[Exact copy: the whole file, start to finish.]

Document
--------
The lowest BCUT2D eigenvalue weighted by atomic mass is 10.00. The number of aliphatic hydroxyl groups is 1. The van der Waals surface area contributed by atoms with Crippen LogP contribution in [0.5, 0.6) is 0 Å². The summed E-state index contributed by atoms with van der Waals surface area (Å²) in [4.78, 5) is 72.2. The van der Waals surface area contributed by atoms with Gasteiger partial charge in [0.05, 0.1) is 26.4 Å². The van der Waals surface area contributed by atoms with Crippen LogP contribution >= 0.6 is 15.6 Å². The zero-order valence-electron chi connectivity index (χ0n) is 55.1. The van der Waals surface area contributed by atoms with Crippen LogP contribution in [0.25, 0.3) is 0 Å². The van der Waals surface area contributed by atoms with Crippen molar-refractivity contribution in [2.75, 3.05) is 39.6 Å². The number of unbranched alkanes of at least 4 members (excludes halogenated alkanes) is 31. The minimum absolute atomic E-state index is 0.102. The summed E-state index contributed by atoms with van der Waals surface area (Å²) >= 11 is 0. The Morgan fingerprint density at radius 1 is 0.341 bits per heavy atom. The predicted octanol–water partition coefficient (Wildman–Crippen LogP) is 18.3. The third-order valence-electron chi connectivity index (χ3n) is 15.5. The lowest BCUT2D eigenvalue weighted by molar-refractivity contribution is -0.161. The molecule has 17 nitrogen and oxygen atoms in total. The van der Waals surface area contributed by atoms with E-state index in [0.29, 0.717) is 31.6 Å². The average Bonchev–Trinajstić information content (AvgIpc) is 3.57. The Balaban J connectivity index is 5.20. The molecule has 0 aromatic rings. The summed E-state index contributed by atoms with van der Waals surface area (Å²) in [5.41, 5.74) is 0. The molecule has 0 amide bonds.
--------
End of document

The lowest BCUT2D eigenvalue weighted by atomic mass is 10.00. The number of aliphatic hydroxyl groups is 1. The van der Waals surface area contributed by atoms with Crippen LogP contribution in [0.5, 0.6) is 0 Å². The summed E-state index contributed by atoms with van der Waals surface area (Å²) in [4.78, 5) is 72.2. The van der Waals surface area contributed by atoms with Gasteiger partial charge in [0.05, 0.1) is 26.4 Å². The van der Waals surface area contributed by atoms with Crippen LogP contribution >= 0.6 is 15.6 Å². The zero-order valence-electron chi connectivity index (χ0n) is 55.1. The van der Waals surface area contributed by atoms with Crippen LogP contribution in [0.25, 0.3) is 0 Å². The van der Waals surface area contributed by atoms with Crippen molar-refractivity contribution in [2.75, 3.05) is 39.6 Å². The number of unbranched alkanes of at least 4 members (excludes halogenated alkanes) is 31. The minimum absolute atomic E-state index is 0.102. The summed E-state index contributed by atoms with van der Waals surface area (Å²) >= 11 is 0. The Morgan fingerprint density at radius 1 is 0.341 bits per heavy atom. The predicted octanol–water partition coefficient (Wildman–Crippen LogP) is 18.3. The third-order valence-electron chi connectivity index (χ3n) is 15.5. The lowest BCUT2D eigenvalue weighted by molar-refractivity contribution is -0.161. The molecule has 17 nitrogen and oxygen atoms in total. The van der Waals surface area contributed by atoms with E-state index in [0.29, 0.717) is 31.6 Å². The average Bonchev–Trinajstić information content (AvgIpc) is 3.57. The Balaban J connectivity index is 5.20. The molecule has 0 aromatic rings. The summed E-state index contributed by atoms with van der Waals surface area (Å²) in [5.41, 5.74) is 0. The molecule has 0 amide bonds.